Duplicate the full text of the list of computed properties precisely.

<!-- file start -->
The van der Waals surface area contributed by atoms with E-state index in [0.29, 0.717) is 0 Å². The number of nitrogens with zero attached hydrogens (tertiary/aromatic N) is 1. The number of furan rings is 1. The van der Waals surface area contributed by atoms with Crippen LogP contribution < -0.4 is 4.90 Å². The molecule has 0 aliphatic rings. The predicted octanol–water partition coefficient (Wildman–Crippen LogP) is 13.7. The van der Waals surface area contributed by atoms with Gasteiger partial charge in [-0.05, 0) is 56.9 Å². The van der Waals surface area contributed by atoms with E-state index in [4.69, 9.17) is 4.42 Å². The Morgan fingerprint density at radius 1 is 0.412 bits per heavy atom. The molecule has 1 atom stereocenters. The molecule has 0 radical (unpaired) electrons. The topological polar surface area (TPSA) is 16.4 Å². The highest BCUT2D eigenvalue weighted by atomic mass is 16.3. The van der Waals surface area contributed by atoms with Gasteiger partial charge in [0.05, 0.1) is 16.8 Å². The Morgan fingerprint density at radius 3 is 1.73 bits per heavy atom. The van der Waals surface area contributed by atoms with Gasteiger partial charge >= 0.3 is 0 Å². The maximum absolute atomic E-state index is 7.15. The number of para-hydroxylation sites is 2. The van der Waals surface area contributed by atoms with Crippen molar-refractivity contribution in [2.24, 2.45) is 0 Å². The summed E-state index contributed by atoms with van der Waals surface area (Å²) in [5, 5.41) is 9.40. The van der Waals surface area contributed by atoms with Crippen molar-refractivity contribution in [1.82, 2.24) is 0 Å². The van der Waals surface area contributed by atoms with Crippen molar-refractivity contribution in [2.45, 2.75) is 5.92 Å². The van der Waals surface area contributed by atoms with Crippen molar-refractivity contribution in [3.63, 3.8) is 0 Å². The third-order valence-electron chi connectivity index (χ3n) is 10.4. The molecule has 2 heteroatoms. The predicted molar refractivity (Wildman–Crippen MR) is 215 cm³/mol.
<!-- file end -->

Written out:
The van der Waals surface area contributed by atoms with E-state index in [0.29, 0.717) is 0 Å². The number of nitrogens with zero attached hydrogens (tertiary/aromatic N) is 1. The number of furan rings is 1. The van der Waals surface area contributed by atoms with Crippen LogP contribution < -0.4 is 4.90 Å². The molecule has 0 aliphatic rings. The predicted octanol–water partition coefficient (Wildman–Crippen LogP) is 13.7. The van der Waals surface area contributed by atoms with Gasteiger partial charge in [-0.05, 0) is 56.9 Å². The van der Waals surface area contributed by atoms with E-state index in [4.69, 9.17) is 4.42 Å². The Morgan fingerprint density at radius 1 is 0.412 bits per heavy atom. The molecule has 1 atom stereocenters. The molecule has 0 radical (unpaired) electrons. The topological polar surface area (TPSA) is 16.4 Å². The highest BCUT2D eigenvalue weighted by atomic mass is 16.3. The van der Waals surface area contributed by atoms with Gasteiger partial charge in [0.05, 0.1) is 16.8 Å². The Morgan fingerprint density at radius 3 is 1.73 bits per heavy atom. The van der Waals surface area contributed by atoms with Gasteiger partial charge >= 0.3 is 0 Å². The maximum absolute atomic E-state index is 7.15. The number of para-hydroxylation sites is 2. The van der Waals surface area contributed by atoms with Crippen molar-refractivity contribution in [2.24, 2.45) is 0 Å². The summed E-state index contributed by atoms with van der Waals surface area (Å²) in [5, 5.41) is 9.40. The van der Waals surface area contributed by atoms with Crippen molar-refractivity contribution in [1.82, 2.24) is 0 Å². The van der Waals surface area contributed by atoms with Crippen molar-refractivity contribution in [2.45, 2.75) is 5.92 Å². The van der Waals surface area contributed by atoms with Crippen molar-refractivity contribution in [3.63, 3.8) is 0 Å². The third-order valence-electron chi connectivity index (χ3n) is 10.4. The molecule has 2 heteroatoms. The predicted molar refractivity (Wildman–Crippen MR) is 215 cm³/mol.